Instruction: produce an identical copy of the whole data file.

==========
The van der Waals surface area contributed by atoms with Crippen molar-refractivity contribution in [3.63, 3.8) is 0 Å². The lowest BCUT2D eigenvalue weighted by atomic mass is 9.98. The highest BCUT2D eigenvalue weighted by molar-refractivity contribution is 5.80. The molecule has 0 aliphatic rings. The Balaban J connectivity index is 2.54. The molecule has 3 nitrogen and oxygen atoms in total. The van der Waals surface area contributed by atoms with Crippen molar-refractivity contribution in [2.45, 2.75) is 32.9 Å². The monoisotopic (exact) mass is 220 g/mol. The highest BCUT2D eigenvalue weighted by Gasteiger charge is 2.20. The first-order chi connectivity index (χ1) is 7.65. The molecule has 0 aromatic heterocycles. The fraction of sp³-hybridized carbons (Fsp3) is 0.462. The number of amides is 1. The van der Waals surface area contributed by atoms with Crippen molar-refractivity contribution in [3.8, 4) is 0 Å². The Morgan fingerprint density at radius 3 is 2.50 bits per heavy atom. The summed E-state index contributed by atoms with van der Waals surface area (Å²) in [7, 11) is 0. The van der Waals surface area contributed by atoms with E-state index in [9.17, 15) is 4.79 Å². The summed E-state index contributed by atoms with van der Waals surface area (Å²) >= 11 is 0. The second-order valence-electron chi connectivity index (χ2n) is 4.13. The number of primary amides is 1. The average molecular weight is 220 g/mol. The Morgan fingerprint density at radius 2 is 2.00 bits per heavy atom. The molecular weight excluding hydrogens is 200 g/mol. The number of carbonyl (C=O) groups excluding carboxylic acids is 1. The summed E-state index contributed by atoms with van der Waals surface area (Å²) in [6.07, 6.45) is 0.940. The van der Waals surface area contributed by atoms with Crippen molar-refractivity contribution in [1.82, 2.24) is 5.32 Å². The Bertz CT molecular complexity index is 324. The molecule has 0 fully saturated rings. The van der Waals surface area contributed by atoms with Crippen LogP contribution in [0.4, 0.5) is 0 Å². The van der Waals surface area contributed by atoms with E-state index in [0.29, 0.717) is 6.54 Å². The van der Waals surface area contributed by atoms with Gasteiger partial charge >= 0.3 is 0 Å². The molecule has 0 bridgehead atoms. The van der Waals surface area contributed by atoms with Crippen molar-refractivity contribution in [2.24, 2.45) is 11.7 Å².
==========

The van der Waals surface area contributed by atoms with Crippen molar-refractivity contribution in [3.63, 3.8) is 0 Å². The lowest BCUT2D eigenvalue weighted by atomic mass is 9.98. The highest BCUT2D eigenvalue weighted by molar-refractivity contribution is 5.80. The molecule has 0 aliphatic rings. The Balaban J connectivity index is 2.54. The molecule has 3 nitrogen and oxygen atoms in total. The van der Waals surface area contributed by atoms with Crippen molar-refractivity contribution in [2.45, 2.75) is 32.9 Å². The monoisotopic (exact) mass is 220 g/mol. The highest BCUT2D eigenvalue weighted by Gasteiger charge is 2.20. The first-order chi connectivity index (χ1) is 7.65. The molecule has 0 aromatic heterocycles. The fraction of sp³-hybridized carbons (Fsp3) is 0.462. The number of amides is 1. The van der Waals surface area contributed by atoms with Crippen molar-refractivity contribution in [3.8, 4) is 0 Å². The Morgan fingerprint density at radius 3 is 2.50 bits per heavy atom. The summed E-state index contributed by atoms with van der Waals surface area (Å²) in [7, 11) is 0. The van der Waals surface area contributed by atoms with E-state index in [9.17, 15) is 4.79 Å². The summed E-state index contributed by atoms with van der Waals surface area (Å²) >= 11 is 0. The second-order valence-electron chi connectivity index (χ2n) is 4.13. The number of primary amides is 1. The average molecular weight is 220 g/mol. The Morgan fingerprint density at radius 2 is 2.00 bits per heavy atom. The molecular weight excluding hydrogens is 200 g/mol. The number of carbonyl (C=O) groups excluding carboxylic acids is 1. The summed E-state index contributed by atoms with van der Waals surface area (Å²) in [6.07, 6.45) is 0.940. The van der Waals surface area contributed by atoms with Crippen molar-refractivity contribution in [1.82, 2.24) is 5.32 Å². The Bertz CT molecular complexity index is 324. The molecule has 0 fully saturated rings. The van der Waals surface area contributed by atoms with Crippen LogP contribution in [0.4, 0.5) is 0 Å². The van der Waals surface area contributed by atoms with E-state index in [0.29, 0.717) is 6.54 Å². The van der Waals surface area contributed by atoms with Gasteiger partial charge >= 0.3 is 0 Å². The molecule has 0 bridgehead atoms. The van der Waals surface area contributed by atoms with Crippen molar-refractivity contribution in [2.24, 2.45) is 11.7 Å².